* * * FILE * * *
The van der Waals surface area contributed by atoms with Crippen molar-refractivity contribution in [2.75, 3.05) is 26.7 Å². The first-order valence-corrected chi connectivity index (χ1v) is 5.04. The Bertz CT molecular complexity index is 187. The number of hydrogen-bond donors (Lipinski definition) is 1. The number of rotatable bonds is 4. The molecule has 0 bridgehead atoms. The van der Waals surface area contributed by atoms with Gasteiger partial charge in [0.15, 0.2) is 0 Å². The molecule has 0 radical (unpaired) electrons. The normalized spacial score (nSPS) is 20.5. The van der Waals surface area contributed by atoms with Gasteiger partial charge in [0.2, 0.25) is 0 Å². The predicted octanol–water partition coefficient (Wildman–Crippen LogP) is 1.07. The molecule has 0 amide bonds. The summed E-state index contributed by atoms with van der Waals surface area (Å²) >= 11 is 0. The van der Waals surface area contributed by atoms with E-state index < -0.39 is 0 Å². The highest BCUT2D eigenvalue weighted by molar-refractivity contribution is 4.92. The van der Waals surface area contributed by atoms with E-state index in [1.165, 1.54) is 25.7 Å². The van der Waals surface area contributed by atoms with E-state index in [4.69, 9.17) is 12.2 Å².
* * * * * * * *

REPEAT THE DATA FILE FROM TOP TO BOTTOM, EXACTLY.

The van der Waals surface area contributed by atoms with Crippen molar-refractivity contribution in [2.75, 3.05) is 26.7 Å². The first-order valence-corrected chi connectivity index (χ1v) is 5.04. The Bertz CT molecular complexity index is 187. The number of hydrogen-bond donors (Lipinski definition) is 1. The number of rotatable bonds is 4. The molecule has 0 bridgehead atoms. The van der Waals surface area contributed by atoms with Gasteiger partial charge in [0.15, 0.2) is 0 Å². The molecule has 0 radical (unpaired) electrons. The normalized spacial score (nSPS) is 20.5. The van der Waals surface area contributed by atoms with Gasteiger partial charge in [0.2, 0.25) is 0 Å². The predicted octanol–water partition coefficient (Wildman–Crippen LogP) is 1.07. The molecule has 0 amide bonds. The summed E-state index contributed by atoms with van der Waals surface area (Å²) >= 11 is 0. The van der Waals surface area contributed by atoms with E-state index < -0.39 is 0 Å². The highest BCUT2D eigenvalue weighted by molar-refractivity contribution is 4.92. The van der Waals surface area contributed by atoms with E-state index in [1.165, 1.54) is 25.7 Å². The van der Waals surface area contributed by atoms with E-state index in [4.69, 9.17) is 12.2 Å².